He’d softly call my name and ask if I could play with him. Once I had the courage to look under the bed with a flashlight. Only the dust bunnies and missing socks greeted me, but I still heard his voice.“Missy, come to me, let’s play.” Sometimes I would answer him. “I can’t today, I’m sick.” He would grow silent but I felt sure he never left. I laugh to myself thinking back on those memories and I swear I hear the monster calling me again.
“Missy, come to me, let’s play,” he calls from his hiding place.
My muscles strain and it’s getting harder to breathe but I wheeze out, “I can’t today, I’m sick.” This time I’m startled to hear the monster laugh at me.
“Please come play,” he says.
It’s funny how I’ve never been afraid of him. I decide I should meet my mysterious monster before he stops calling or before I am unable to answer him. I ease into a sitting position and pull the covers away from my useless legs. Pushing them until my feet touch the floor, I wrap my frail arms around the bedpost and slide down. I lay there a moment catching my breath. It is cooler on the hardwood floor and it soothes my burning body. I lift my hand and tuck the bed ruffles under the mattress so I can see under the bed. Expecting to see the normal empty darkness, I’m stunned to see a pool of shimmering blue light rippling and sparkling bright. A hand extends from the center of the pool, gnarled, boney and beckoning me to come. I reach under the bed with my hand, boney and unusually gnarled for my age, the ravages of my disease evident.
“Come, Missy,” he says as he reaches toward me.
“Alright,” I manage between gasps, sliding my hand into his. Our skin touches and his old crippled hand regains its youth. My hand strengthens and I can actually take a firm grip. Light spills quickly from the pool engulfing me. The shimmering blue light is quiet, comfortable and for once I feel no pain. As the light, fades I find I am staring down at my body. I look shockingly lifeless, eyes closed, hands still, one reaching under the bed. My hair is pulled back from my face in a loose pony tail. I'm glad I didn't lose my hair. The blond curls reminded my mother of Shirley Temple. They’ve lost their luster over the years and the color has dulled, not that I’m complaining. I look much smaller than I imagined I would be. More skeletal than anything as my Hello Kitty pajamas hang loose around my frame. My face is thin, the roundness of my cheeks gone. There is a smile on my face; I look at peace.
“We don’t have much time.”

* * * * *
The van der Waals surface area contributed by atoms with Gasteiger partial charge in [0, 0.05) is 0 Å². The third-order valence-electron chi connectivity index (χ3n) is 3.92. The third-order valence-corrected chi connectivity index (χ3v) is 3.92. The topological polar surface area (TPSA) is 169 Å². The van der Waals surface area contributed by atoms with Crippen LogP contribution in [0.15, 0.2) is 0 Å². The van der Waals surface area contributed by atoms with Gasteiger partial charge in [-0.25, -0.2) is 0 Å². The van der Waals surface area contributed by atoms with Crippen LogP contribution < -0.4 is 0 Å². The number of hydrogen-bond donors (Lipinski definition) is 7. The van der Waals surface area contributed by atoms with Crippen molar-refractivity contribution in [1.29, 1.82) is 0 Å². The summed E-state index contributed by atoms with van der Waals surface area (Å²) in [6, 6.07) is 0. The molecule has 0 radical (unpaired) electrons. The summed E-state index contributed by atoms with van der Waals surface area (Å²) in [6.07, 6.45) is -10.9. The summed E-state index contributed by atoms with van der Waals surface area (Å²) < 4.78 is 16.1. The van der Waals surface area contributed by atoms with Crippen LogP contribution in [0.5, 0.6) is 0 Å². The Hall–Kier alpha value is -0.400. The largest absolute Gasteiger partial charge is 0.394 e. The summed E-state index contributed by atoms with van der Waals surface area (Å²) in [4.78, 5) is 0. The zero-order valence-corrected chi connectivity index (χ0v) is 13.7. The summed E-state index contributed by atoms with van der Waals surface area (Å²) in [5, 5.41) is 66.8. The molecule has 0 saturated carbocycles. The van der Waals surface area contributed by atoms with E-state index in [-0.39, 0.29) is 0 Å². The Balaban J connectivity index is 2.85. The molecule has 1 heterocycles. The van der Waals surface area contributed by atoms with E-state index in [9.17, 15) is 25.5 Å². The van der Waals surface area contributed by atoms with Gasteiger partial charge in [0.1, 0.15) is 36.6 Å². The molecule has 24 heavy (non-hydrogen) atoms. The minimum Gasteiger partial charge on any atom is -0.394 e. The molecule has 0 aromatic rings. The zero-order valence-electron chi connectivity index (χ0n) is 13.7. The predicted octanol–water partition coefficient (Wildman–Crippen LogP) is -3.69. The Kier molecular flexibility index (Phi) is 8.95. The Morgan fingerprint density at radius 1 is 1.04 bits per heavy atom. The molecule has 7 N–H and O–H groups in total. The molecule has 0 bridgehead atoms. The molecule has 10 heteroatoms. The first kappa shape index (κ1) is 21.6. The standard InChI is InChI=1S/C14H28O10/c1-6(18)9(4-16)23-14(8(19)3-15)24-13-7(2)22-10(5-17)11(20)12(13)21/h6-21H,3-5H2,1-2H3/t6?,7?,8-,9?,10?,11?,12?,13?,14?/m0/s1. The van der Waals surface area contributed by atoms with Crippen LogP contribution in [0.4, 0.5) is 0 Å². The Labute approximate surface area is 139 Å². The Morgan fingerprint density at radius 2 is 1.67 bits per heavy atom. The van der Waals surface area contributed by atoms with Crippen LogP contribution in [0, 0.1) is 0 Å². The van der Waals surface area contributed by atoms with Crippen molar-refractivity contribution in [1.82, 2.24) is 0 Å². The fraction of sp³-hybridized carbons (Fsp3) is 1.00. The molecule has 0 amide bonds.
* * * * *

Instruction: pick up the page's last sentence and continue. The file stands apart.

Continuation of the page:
I knew I was dying. It’s weird the doctor felt the need to explain that to me. I hear him outside my bedroom talking to my mother, encouraging her to move me to a hospice. My mother refuses with hot indignation. I picture her flailing her arms and insisting I stay with the family ‘during this difficult time’. Truth is I’ve never really lived. I look around my bedroom and where most teens have a stereo, there's a monitor for all the little gizmos attached to my body. No cool friendship beads or Hawaiian leis decorate the posts of my bed, just two IV drips with drug cocktails potent enough to subdue a lumberjack. Of course it’s the drugs that make the disease bearable, not completely free from pain but the numbness helps. I hear my mother at the door again. She sneaks in silently just in case I’m asleep. I’m not.
“You’re still awake, Missy?” she asks brushing her fingertips across my brow.
“Yes Mom, I’m not really tired right now.” But I’m always tired and I sleep most of the day. I just enjoy looking out the window when the sun is bright and the clouds are scarce. I love watching the birds perch on the feeder hanging from my window. They are my entertainment, and currently there is a rose finch noshing my seeds. I can’t sleep through this.
“Do you need anything, sweetheart?”
“No, I’m fine. I know you have things to do. Don’t worry about me, Mom.” I try to sound cheerful so she won’t worry, but I know she’s in a constant state of worry. Flashing my bravest smile, I reach for her hand. I don’t wince, even though it is painful to move my stiff limbs. She holds my hand and kisses it before releasing her grip and retreating from the room. I can tell she’s going to cry again. I blow out a huge sigh.
A cool rush of air blows across my face. It feels good. The antiquated osculating fan was my idea. The ceiling fan kept me too cool but the floor fan blows air every few minutes making the air pleasant. The gust is strong enough to lift papers from the bedside table. The whoosh and crackle they produce bring back a memory, making me wince. Funny what you think of at times like this. The sound sends me back to my earlier childhood. I’m gripping the covers and stifling sobs into my pillow as I hear the other children playing outside my window, knowing I could never join them. Sometimes I would hear another sound coming from under the bed. As a child, I thought it was a monster. I was right.
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I'll continue to weigh my options until my project is complete and then I will make a decision and update this post. Feel free to voice your opinions in the comment section of the project and I will take them all into consideration.
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